It’s the final week of the first term, and what a ride it has been. The amount of wisdom I have managed to gleam from our extremely knowledgeable and experienced mentors (including some invaluable alumni advisors) is vast, and I have a long way to go, but I feel that things are starting to click into place. I have found myself interrogating my work in ways I would never have imagined before. The output is more robust and clearer.

Two weeks ago I was partnered with the person I’ve clicked with the most so far, and felt that the work we produced was rewarding and smart. Early on in the process of finding a solution to the brief, we thought we had cracked it – we dreamt up a sharp, witty campaign with bold execution which we felt was going to be a hit. Then we took it to Marc for his opinion, and he pointed out a fatal flaw. He got a knife out and we had to kill that baby.*

After a singular moment of reflective sadness, we pushed on and out of the ghost of that first idea came the blossoming bud of a new idea. Similar, yet totally different. We started to run again, and were pulling the idea in all directions. We built it up until we were happy with it.

Then we met with a fantastic alumnus called Ethan, who posed some questions about our idea, and then told us to strip it right back to the core elements required in the real world to get the story across without any fatty content whatsoever. It had to be lean and as clear as daylight.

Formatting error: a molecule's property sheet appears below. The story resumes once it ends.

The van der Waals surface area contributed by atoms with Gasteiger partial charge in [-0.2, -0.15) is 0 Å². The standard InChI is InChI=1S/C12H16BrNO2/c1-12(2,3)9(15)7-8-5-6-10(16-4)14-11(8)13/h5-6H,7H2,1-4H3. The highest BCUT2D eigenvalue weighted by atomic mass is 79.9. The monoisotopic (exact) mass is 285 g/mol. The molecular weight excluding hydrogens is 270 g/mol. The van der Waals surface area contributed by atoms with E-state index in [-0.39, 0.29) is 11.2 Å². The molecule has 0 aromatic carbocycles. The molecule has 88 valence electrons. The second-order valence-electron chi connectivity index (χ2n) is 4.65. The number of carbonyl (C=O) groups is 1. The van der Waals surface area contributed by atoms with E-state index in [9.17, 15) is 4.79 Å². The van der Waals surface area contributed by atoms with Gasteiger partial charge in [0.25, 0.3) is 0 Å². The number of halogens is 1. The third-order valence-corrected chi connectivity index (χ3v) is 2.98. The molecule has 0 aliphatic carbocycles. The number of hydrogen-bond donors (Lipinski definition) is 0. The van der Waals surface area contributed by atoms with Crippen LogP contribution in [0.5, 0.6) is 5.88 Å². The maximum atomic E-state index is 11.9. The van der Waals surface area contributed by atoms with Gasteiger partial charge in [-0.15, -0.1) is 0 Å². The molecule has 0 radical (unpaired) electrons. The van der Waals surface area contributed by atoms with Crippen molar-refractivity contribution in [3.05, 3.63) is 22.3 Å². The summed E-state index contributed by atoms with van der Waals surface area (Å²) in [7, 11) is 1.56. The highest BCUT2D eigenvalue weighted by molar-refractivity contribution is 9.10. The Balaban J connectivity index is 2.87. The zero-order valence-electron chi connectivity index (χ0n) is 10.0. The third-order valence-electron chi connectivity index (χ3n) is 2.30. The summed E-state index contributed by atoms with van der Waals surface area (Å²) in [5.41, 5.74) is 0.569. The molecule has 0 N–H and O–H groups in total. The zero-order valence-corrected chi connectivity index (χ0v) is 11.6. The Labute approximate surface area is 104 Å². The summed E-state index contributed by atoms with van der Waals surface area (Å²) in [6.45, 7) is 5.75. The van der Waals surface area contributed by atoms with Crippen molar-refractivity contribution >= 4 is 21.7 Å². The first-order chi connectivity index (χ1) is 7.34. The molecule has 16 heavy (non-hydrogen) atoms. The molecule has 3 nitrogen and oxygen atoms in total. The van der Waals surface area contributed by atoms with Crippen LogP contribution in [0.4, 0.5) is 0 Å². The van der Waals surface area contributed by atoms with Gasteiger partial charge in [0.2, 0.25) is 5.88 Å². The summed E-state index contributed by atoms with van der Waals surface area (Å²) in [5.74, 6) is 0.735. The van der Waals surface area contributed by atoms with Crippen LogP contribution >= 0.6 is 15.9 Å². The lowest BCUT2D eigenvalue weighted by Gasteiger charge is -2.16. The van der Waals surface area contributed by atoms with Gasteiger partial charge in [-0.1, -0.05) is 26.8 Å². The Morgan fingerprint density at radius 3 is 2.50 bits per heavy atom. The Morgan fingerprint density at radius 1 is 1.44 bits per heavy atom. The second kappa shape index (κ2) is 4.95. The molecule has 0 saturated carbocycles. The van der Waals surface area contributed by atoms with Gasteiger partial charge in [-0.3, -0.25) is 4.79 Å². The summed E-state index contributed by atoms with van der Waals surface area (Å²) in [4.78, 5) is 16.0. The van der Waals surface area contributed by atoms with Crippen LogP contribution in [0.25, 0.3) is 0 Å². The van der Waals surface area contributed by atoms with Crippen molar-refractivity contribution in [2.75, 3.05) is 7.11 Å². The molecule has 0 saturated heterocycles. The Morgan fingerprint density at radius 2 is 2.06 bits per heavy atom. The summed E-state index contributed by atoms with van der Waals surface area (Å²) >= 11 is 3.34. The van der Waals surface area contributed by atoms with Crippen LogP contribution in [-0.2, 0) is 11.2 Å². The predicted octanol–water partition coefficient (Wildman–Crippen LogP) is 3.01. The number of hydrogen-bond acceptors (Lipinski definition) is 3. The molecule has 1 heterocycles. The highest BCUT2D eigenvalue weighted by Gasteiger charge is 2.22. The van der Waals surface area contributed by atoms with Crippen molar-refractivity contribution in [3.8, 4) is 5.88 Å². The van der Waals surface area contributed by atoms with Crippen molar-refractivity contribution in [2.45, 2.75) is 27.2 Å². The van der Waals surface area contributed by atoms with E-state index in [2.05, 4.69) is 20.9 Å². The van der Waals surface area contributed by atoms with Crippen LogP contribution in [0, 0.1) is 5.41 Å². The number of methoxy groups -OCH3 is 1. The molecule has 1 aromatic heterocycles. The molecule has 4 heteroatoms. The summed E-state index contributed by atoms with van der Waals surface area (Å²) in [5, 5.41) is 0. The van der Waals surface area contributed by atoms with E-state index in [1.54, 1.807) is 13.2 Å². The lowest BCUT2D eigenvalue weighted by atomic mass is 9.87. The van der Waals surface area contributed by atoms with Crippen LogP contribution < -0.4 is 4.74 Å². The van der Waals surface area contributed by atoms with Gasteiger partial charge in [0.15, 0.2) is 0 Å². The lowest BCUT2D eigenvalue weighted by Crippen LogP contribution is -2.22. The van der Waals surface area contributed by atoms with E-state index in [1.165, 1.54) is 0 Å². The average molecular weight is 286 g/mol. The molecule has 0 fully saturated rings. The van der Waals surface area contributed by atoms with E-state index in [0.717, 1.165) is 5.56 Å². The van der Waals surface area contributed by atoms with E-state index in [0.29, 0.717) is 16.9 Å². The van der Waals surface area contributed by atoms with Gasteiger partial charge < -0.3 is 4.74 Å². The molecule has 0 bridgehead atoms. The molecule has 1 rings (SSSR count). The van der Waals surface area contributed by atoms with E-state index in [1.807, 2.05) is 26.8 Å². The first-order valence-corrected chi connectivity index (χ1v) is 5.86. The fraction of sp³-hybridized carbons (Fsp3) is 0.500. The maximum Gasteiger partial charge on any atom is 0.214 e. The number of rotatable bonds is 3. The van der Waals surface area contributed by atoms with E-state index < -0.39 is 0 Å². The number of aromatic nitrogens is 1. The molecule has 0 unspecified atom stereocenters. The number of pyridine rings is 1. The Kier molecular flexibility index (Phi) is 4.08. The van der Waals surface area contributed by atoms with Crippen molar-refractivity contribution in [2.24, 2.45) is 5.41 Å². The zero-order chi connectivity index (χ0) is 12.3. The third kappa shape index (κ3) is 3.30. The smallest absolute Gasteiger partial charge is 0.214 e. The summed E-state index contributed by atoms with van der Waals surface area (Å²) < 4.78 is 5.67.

We went away and asked his questions to ourselves until we had worked out an answer to fix our brief into something pretty much bulletproof. Then we dismantled it, until the parts lay before us. We kept only the essential elements required to make it run.

This is something I will keep going through on each brief I work on from now. I will endeavour to make sure the idea is watertight and solves the brief fully, without any faltering flaws or shortcomings, and without leaving any angle unconsidered. I will strip the idea back to the bare bones and simplify it down to the essential parts required for it to live. Anything else is surplus and will only distract. 

You have to be ruthless with yourself and your own ideas to make the best work. Poke each piece of work with many different sticks, until nothing can pierce the skin. Don’t be afraid to scrap things you’ve worked for days on; an hour later something ideal will pop into view fully formed from the ashes of the idea you just burned. Those ideas which rise from the corpses of dead ones are stronger, smarter and simpler. Each version is an improvement. Each round of questioning is a layer of armour placed on top of your idea.

I won’t be precious about ideas. I’ll happily kill them.

*Marc will kill your idea quicker than any other mentor if your idea is flawed in any way. Go to him. Hold your baby out to him with glee.

SCAB Track: Bring Me Your Loves by St Vincent

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